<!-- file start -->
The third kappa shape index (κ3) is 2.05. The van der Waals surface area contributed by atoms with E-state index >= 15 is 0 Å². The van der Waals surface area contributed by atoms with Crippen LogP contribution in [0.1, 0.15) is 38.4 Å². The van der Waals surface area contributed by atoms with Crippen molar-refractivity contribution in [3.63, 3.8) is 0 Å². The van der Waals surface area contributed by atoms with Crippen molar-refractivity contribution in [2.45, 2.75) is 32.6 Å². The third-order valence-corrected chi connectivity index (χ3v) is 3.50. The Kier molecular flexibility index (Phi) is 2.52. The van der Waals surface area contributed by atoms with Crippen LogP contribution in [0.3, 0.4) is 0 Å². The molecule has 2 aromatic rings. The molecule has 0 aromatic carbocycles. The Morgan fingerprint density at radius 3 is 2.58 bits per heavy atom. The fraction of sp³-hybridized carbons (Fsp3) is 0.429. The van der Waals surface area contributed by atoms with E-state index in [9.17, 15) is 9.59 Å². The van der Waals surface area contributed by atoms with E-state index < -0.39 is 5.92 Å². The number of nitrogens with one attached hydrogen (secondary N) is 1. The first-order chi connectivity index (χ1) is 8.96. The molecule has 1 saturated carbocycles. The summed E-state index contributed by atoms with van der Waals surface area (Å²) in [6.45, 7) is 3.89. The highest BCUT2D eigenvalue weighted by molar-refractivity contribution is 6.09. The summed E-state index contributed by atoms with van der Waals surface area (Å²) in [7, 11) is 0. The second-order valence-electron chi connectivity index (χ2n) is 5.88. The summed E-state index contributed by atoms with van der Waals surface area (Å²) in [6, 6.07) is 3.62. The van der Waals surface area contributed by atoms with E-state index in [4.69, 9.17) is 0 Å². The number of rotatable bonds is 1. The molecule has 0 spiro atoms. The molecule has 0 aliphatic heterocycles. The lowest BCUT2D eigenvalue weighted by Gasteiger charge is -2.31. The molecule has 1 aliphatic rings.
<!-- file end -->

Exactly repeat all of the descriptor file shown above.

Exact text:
The third kappa shape index (κ3) is 2.05. The van der Waals surface area contributed by atoms with E-state index >= 15 is 0 Å². The van der Waals surface area contributed by atoms with Crippen LogP contribution in [0.1, 0.15) is 38.4 Å². The van der Waals surface area contributed by atoms with Crippen molar-refractivity contribution in [3.63, 3.8) is 0 Å². The van der Waals surface area contributed by atoms with Crippen molar-refractivity contribution in [2.45, 2.75) is 32.6 Å². The third-order valence-corrected chi connectivity index (χ3v) is 3.50. The Kier molecular flexibility index (Phi) is 2.52. The van der Waals surface area contributed by atoms with Crippen LogP contribution in [0.3, 0.4) is 0 Å². The molecule has 2 aromatic rings. The molecule has 0 aromatic carbocycles. The Morgan fingerprint density at radius 3 is 2.58 bits per heavy atom. The fraction of sp³-hybridized carbons (Fsp3) is 0.429. The van der Waals surface area contributed by atoms with E-state index in [9.17, 15) is 9.59 Å². The van der Waals surface area contributed by atoms with E-state index < -0.39 is 5.92 Å². The number of nitrogens with one attached hydrogen (secondary N) is 1. The first-order chi connectivity index (χ1) is 8.96. The molecule has 1 saturated carbocycles. The summed E-state index contributed by atoms with van der Waals surface area (Å²) in [6.45, 7) is 3.89. The highest BCUT2D eigenvalue weighted by molar-refractivity contribution is 6.09. The summed E-state index contributed by atoms with van der Waals surface area (Å²) in [7, 11) is 0. The second-order valence-electron chi connectivity index (χ2n) is 5.88. The summed E-state index contributed by atoms with van der Waals surface area (Å²) in [6, 6.07) is 3.62. The van der Waals surface area contributed by atoms with E-state index in [4.69, 9.17) is 0 Å². The number of rotatable bonds is 1. The molecule has 0 spiro atoms. The molecule has 0 aliphatic heterocycles. The lowest BCUT2D eigenvalue weighted by Gasteiger charge is -2.31. The molecule has 1 aliphatic rings.